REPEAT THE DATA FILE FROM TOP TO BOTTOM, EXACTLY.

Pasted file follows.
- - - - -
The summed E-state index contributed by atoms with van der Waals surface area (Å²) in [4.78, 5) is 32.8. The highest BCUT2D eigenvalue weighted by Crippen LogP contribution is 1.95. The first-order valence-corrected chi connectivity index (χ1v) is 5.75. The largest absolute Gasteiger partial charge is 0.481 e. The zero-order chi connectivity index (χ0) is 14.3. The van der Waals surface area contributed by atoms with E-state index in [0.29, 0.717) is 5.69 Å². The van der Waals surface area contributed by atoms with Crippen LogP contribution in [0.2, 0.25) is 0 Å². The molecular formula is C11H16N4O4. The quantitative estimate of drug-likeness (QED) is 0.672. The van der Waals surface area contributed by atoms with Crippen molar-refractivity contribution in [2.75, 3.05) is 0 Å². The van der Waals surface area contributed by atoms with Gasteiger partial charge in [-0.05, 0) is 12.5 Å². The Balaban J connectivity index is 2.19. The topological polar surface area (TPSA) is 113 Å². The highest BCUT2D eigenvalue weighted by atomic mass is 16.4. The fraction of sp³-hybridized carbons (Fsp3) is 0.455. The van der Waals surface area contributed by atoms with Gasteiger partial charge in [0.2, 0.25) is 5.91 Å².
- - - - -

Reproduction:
The summed E-state index contributed by atoms with van der Waals surface area (Å²) in [4.78, 5) is 32.8. The highest BCUT2D eigenvalue weighted by Crippen LogP contribution is 1.95. The first-order valence-corrected chi connectivity index (χ1v) is 5.75. The largest absolute Gasteiger partial charge is 0.481 e. The zero-order chi connectivity index (χ0) is 14.3. The van der Waals surface area contributed by atoms with E-state index in [0.29, 0.717) is 5.69 Å². The van der Waals surface area contributed by atoms with Crippen LogP contribution in [0.2, 0.25) is 0 Å². The molecular formula is C11H16N4O4. The quantitative estimate of drug-likeness (QED) is 0.672. The van der Waals surface area contributed by atoms with Crippen molar-refractivity contribution in [2.75, 3.05) is 0 Å². The van der Waals surface area contributed by atoms with Gasteiger partial charge in [-0.05, 0) is 12.5 Å². The Balaban J connectivity index is 2.19. The topological polar surface area (TPSA) is 113 Å². The highest BCUT2D eigenvalue weighted by atomic mass is 16.4. The fraction of sp³-hybridized carbons (Fsp3) is 0.455. The van der Waals surface area contributed by atoms with Gasteiger partial charge in [0.2, 0.25) is 5.91 Å².